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Behavioral Intentions and Information-Seeking Behavior: A Comparison of Nonbranded Versus Branded Direct-to-Consumer Prescription Advertisements

Title
Behavioral Intentions and Information-Seeking Behavior: A Comparison of Nonbranded Versus Branded Direct-to-Consumer Prescription Advertisements

Abstract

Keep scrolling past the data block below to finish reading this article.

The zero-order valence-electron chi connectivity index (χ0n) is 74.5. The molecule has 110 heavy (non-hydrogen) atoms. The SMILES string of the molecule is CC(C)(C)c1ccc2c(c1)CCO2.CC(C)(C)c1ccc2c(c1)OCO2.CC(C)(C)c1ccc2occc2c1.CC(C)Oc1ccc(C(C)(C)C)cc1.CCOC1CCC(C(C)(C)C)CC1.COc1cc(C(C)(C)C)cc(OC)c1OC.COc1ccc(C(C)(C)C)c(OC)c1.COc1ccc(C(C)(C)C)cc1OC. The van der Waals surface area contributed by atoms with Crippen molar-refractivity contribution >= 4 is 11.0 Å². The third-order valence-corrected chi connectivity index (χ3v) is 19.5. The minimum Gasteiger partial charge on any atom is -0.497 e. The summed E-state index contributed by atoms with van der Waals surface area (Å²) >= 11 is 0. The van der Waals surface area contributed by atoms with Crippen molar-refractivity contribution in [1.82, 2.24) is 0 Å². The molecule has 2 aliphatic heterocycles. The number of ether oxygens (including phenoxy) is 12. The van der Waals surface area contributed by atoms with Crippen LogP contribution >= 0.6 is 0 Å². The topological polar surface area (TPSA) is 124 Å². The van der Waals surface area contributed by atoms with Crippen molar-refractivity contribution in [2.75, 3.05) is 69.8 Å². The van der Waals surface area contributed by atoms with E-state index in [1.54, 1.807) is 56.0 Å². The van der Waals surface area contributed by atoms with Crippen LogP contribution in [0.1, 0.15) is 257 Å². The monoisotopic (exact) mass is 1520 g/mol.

A recent trend in DTC advertising has been the increasing presence of nonbranded, or helpseeking, ads. These ads make no mention of a branded medication, using only the pharmaceutical manufacturer as an identifier. Though these ads have been around since the inception of DTC, no direct comparison to the branded counterpart has been conducted in the literature. An online survey panel was used to examine the effects of these two DTC ad types, branded and nonbranded, on behavioral intentions. Whether these self-reported measures of intent correlated to a predefined informationseeking behavior was also analyzed. Results showed that subjects who either viewed the nonbranded ad or had a high level of disease state involvement had more positive behavioral intentions. Overall, intent did not correlate to the predefined behavior. However, those with higher behavioral intentions performed the behavior significantly more. Nonbranded ads induced greater behavioral intentions, which could lead to more physician discussions and increased information-seeking behavior. Given DTC’s goal of increasing physician interaction, these results suggest nonbranded ads can be a viable and very productive part of the marketing mix.